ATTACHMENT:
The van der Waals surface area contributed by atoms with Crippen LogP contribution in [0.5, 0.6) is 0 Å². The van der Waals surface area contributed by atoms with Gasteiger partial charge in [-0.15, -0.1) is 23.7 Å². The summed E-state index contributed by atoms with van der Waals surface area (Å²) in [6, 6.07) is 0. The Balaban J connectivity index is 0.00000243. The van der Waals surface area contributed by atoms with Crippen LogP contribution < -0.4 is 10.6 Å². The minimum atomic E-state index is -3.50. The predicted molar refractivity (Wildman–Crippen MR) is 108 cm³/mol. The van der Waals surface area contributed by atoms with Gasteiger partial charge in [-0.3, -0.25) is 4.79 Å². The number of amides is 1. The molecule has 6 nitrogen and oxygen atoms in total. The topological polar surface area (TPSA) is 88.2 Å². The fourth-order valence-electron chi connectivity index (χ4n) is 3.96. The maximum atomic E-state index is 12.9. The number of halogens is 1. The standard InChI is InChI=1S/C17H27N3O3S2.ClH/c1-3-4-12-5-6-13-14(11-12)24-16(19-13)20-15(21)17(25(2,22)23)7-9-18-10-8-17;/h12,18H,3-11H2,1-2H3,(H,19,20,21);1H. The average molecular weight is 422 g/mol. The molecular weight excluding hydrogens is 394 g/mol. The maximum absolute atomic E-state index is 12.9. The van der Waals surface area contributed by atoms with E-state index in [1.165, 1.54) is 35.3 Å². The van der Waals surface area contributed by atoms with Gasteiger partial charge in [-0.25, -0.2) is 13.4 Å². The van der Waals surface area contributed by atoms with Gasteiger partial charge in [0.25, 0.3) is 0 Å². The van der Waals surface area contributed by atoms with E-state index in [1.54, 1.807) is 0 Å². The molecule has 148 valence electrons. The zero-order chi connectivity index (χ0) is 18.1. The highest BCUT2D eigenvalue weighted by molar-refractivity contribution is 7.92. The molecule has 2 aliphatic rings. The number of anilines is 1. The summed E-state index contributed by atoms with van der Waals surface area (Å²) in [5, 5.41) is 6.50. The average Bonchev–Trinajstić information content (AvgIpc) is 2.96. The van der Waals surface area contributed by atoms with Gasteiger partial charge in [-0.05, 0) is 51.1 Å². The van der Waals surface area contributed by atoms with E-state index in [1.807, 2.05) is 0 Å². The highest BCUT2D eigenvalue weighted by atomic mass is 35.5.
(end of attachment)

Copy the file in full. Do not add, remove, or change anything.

The van der Waals surface area contributed by atoms with Crippen LogP contribution in [0.5, 0.6) is 0 Å². The van der Waals surface area contributed by atoms with Gasteiger partial charge in [-0.15, -0.1) is 23.7 Å². The summed E-state index contributed by atoms with van der Waals surface area (Å²) in [6, 6.07) is 0. The Balaban J connectivity index is 0.00000243. The van der Waals surface area contributed by atoms with Crippen LogP contribution < -0.4 is 10.6 Å². The minimum atomic E-state index is -3.50. The predicted molar refractivity (Wildman–Crippen MR) is 108 cm³/mol. The van der Waals surface area contributed by atoms with Gasteiger partial charge in [-0.3, -0.25) is 4.79 Å². The number of amides is 1. The molecule has 6 nitrogen and oxygen atoms in total. The topological polar surface area (TPSA) is 88.2 Å². The fourth-order valence-electron chi connectivity index (χ4n) is 3.96. The maximum atomic E-state index is 12.9. The number of halogens is 1. The standard InChI is InChI=1S/C17H27N3O3S2.ClH/c1-3-4-12-5-6-13-14(11-12)24-16(19-13)20-15(21)17(25(2,22)23)7-9-18-10-8-17;/h12,18H,3-11H2,1-2H3,(H,19,20,21);1H. The average molecular weight is 422 g/mol. The molecular weight excluding hydrogens is 394 g/mol. The maximum absolute atomic E-state index is 12.9. The van der Waals surface area contributed by atoms with E-state index in [1.165, 1.54) is 35.3 Å². The van der Waals surface area contributed by atoms with Gasteiger partial charge in [-0.25, -0.2) is 13.4 Å². The van der Waals surface area contributed by atoms with Gasteiger partial charge in [0.25, 0.3) is 0 Å². The van der Waals surface area contributed by atoms with E-state index in [1.54, 1.807) is 0 Å². The molecule has 148 valence electrons. The zero-order chi connectivity index (χ0) is 18.1. The highest BCUT2D eigenvalue weighted by molar-refractivity contribution is 7.92. The molecule has 2 aliphatic rings. The number of anilines is 1. The summed E-state index contributed by atoms with van der Waals surface area (Å²) in [5, 5.41) is 6.50. The average Bonchev–Trinajstić information content (AvgIpc) is 2.96. The van der Waals surface area contributed by atoms with Gasteiger partial charge in [-0.05, 0) is 51.1 Å². The van der Waals surface area contributed by atoms with E-state index in [1.807, 2.05) is 0 Å². The highest BCUT2D eigenvalue weighted by atomic mass is 35.5.